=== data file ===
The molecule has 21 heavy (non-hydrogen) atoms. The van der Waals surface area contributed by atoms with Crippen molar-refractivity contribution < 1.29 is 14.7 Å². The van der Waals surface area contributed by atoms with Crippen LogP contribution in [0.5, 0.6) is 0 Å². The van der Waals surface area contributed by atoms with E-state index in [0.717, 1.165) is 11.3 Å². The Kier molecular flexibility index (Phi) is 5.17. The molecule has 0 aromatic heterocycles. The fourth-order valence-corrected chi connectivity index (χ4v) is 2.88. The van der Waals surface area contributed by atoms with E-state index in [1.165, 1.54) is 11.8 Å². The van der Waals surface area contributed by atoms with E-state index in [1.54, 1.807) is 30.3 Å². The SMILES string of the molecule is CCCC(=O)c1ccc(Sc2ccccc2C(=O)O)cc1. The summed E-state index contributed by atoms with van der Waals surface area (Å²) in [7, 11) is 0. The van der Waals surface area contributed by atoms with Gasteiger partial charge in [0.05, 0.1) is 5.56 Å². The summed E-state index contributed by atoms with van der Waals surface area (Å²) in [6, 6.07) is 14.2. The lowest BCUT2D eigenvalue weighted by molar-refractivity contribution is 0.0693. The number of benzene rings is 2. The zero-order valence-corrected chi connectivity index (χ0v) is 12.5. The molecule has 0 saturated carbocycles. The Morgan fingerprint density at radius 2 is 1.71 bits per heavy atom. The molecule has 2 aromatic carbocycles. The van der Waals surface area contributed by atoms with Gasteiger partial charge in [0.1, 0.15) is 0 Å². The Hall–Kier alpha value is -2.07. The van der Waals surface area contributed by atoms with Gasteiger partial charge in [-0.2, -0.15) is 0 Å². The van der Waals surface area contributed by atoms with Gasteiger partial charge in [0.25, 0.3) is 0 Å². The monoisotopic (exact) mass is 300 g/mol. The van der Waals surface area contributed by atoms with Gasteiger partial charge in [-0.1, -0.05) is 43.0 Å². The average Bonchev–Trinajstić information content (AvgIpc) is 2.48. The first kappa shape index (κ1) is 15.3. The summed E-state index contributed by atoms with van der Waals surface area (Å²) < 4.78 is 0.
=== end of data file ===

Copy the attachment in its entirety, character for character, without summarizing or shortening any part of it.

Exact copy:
The molecule has 21 heavy (non-hydrogen) atoms. The van der Waals surface area contributed by atoms with Crippen molar-refractivity contribution < 1.29 is 14.7 Å². The van der Waals surface area contributed by atoms with Crippen LogP contribution in [0.5, 0.6) is 0 Å². The van der Waals surface area contributed by atoms with E-state index in [0.717, 1.165) is 11.3 Å². The Kier molecular flexibility index (Phi) is 5.17. The molecule has 0 aromatic heterocycles. The fourth-order valence-corrected chi connectivity index (χ4v) is 2.88. The van der Waals surface area contributed by atoms with E-state index in [1.165, 1.54) is 11.8 Å². The van der Waals surface area contributed by atoms with E-state index in [1.54, 1.807) is 30.3 Å². The SMILES string of the molecule is CCCC(=O)c1ccc(Sc2ccccc2C(=O)O)cc1. The summed E-state index contributed by atoms with van der Waals surface area (Å²) in [7, 11) is 0. The van der Waals surface area contributed by atoms with Gasteiger partial charge in [0.05, 0.1) is 5.56 Å². The summed E-state index contributed by atoms with van der Waals surface area (Å²) in [6, 6.07) is 14.2. The lowest BCUT2D eigenvalue weighted by molar-refractivity contribution is 0.0693. The number of benzene rings is 2. The zero-order valence-corrected chi connectivity index (χ0v) is 12.5. The molecule has 0 saturated carbocycles. The Morgan fingerprint density at radius 2 is 1.71 bits per heavy atom. The molecule has 2 aromatic carbocycles. The van der Waals surface area contributed by atoms with Gasteiger partial charge in [0.1, 0.15) is 0 Å². The Hall–Kier alpha value is -2.07. The van der Waals surface area contributed by atoms with Gasteiger partial charge in [-0.2, -0.15) is 0 Å². The van der Waals surface area contributed by atoms with Gasteiger partial charge in [0.25, 0.3) is 0 Å². The monoisotopic (exact) mass is 300 g/mol. The van der Waals surface area contributed by atoms with Gasteiger partial charge in [-0.1, -0.05) is 43.0 Å². The average Bonchev–Trinajstić information content (AvgIpc) is 2.48. The first kappa shape index (κ1) is 15.3. The summed E-state index contributed by atoms with van der Waals surface area (Å²) < 4.78 is 0.